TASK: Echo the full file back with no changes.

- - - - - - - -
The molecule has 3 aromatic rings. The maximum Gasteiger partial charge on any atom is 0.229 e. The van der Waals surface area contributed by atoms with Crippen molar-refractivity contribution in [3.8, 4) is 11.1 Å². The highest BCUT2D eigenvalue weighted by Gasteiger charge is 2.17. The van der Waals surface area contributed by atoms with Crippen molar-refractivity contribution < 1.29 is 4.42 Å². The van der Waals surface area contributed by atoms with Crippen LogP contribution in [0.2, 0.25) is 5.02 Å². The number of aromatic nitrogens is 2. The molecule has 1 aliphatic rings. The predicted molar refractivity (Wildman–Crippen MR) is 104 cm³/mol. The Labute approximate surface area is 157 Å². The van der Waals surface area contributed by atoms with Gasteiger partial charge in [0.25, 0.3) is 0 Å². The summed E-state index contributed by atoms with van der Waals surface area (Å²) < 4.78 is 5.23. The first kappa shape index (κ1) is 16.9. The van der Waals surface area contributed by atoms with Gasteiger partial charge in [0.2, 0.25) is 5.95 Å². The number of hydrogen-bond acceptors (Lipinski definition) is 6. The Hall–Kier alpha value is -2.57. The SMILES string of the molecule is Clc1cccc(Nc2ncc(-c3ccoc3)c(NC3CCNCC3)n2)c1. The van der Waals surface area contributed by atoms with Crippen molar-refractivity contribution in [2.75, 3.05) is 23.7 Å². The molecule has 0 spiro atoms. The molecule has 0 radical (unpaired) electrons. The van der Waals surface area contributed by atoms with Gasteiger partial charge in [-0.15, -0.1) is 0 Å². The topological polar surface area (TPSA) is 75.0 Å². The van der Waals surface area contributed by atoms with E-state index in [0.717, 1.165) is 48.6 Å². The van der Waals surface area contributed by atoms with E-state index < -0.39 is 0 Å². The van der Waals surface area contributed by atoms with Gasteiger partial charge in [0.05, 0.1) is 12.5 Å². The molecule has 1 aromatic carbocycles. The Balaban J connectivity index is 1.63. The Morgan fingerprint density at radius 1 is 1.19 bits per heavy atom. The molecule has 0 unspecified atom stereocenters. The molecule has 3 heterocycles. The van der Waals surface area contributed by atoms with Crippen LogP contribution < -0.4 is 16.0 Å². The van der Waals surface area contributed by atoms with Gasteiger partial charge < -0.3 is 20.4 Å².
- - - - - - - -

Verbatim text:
The molecule has 3 aromatic rings. The maximum Gasteiger partial charge on any atom is 0.229 e. The van der Waals surface area contributed by atoms with Crippen molar-refractivity contribution in [3.8, 4) is 11.1 Å². The highest BCUT2D eigenvalue weighted by Gasteiger charge is 2.17. The van der Waals surface area contributed by atoms with Crippen molar-refractivity contribution < 1.29 is 4.42 Å². The van der Waals surface area contributed by atoms with Crippen LogP contribution in [0.2, 0.25) is 5.02 Å². The number of aromatic nitrogens is 2. The molecule has 1 aliphatic rings. The predicted molar refractivity (Wildman–Crippen MR) is 104 cm³/mol. The Labute approximate surface area is 157 Å². The van der Waals surface area contributed by atoms with Gasteiger partial charge in [0.25, 0.3) is 0 Å². The summed E-state index contributed by atoms with van der Waals surface area (Å²) < 4.78 is 5.23. The first kappa shape index (κ1) is 16.9. The van der Waals surface area contributed by atoms with Gasteiger partial charge in [0.2, 0.25) is 5.95 Å². The number of hydrogen-bond acceptors (Lipinski definition) is 6. The Hall–Kier alpha value is -2.57. The SMILES string of the molecule is Clc1cccc(Nc2ncc(-c3ccoc3)c(NC3CCNCC3)n2)c1. The van der Waals surface area contributed by atoms with Crippen molar-refractivity contribution in [2.75, 3.05) is 23.7 Å². The molecule has 0 spiro atoms. The molecule has 0 radical (unpaired) electrons. The van der Waals surface area contributed by atoms with Gasteiger partial charge in [-0.15, -0.1) is 0 Å². The topological polar surface area (TPSA) is 75.0 Å². The van der Waals surface area contributed by atoms with E-state index in [0.717, 1.165) is 48.6 Å². The van der Waals surface area contributed by atoms with E-state index < -0.39 is 0 Å². The van der Waals surface area contributed by atoms with Gasteiger partial charge in [0.05, 0.1) is 12.5 Å². The molecule has 1 aromatic carbocycles. The Balaban J connectivity index is 1.63. The Morgan fingerprint density at radius 1 is 1.19 bits per heavy atom. The molecule has 0 unspecified atom stereocenters. The molecule has 3 heterocycles. The van der Waals surface area contributed by atoms with Crippen LogP contribution < -0.4 is 16.0 Å². The van der Waals surface area contributed by atoms with Gasteiger partial charge < -0.3 is 20.4 Å².